In a BBC Radio Interview, writer Craig Mazin, best known for his work on HBO’s Chernobyl, discussed the creative process in developing the television adaptation of The Last Of Us.

At around the 31 minute mark, presenter Nihal Arthanayake asks Mazin for an update on the adaptation to the hit game. Mazin explains that work has begun with game-director Neil Druckmann, as they follow an outline of mapping out the “first cycle” of the project, before moving onto the writing stage.

Understandably, with a fanbase as devoted and passionate about The Last Of Us, any adaptation, whether it be for film or television, will raise red flags with the fans. Mazin shares this belief, stating that “when the property gets licensed to someone else, those people don’t really understand it, or are going to change it,”

Mazin adds: ”In this case, I’m doing it with the guy who did it, and so the changes that we’re making are designed to fill things out and expand, not to undo, but rather to enhance."

Mazin shares that as a team, their goal for The Last Of Us is to “make you fall in love again with The Last Of Us in a different way”, as well as “experiencing more with more characters in more ways.”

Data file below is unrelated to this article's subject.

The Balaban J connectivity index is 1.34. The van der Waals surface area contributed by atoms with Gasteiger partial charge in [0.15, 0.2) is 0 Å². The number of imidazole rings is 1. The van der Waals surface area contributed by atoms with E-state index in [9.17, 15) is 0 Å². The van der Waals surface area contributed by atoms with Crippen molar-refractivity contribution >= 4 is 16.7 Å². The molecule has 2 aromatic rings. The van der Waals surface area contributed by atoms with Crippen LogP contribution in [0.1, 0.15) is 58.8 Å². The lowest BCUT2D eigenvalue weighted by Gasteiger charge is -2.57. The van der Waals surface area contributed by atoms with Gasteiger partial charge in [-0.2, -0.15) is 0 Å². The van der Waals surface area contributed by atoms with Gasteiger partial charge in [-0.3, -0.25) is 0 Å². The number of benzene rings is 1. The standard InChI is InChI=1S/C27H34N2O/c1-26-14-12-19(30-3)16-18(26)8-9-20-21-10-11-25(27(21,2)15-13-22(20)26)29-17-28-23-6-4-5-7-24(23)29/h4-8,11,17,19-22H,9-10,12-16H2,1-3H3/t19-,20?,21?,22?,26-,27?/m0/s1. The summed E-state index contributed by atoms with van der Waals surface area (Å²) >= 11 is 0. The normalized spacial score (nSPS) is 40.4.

Last night, Chernobyl, took home two awards at the 2020 virtual BAFTA TV ceremony. In mid July, the five-part Sky original series was successful in seven categories at the British Academy Television Craft Awards. As a result, it takes their tally to nine.

In other The Last of Us news, recently Neil Druckmann responded to fan criticisms that The Last Of Us Part II was too long. In a podcast interview with Troy Baker seen below, Druckmann says: "I've seen someone – fuck I'm gonna get in trouble for this – I don't care. Someone recently said 'games are too long' and part of their thread they're saying like, 'it's because marketing wants to say how big games are and that's how they're gonna sell the game.’"

The Last Of Us Part II, released on June 19, is out now on PlayStation 4. The release date for the TV adaptation is yet to be announced.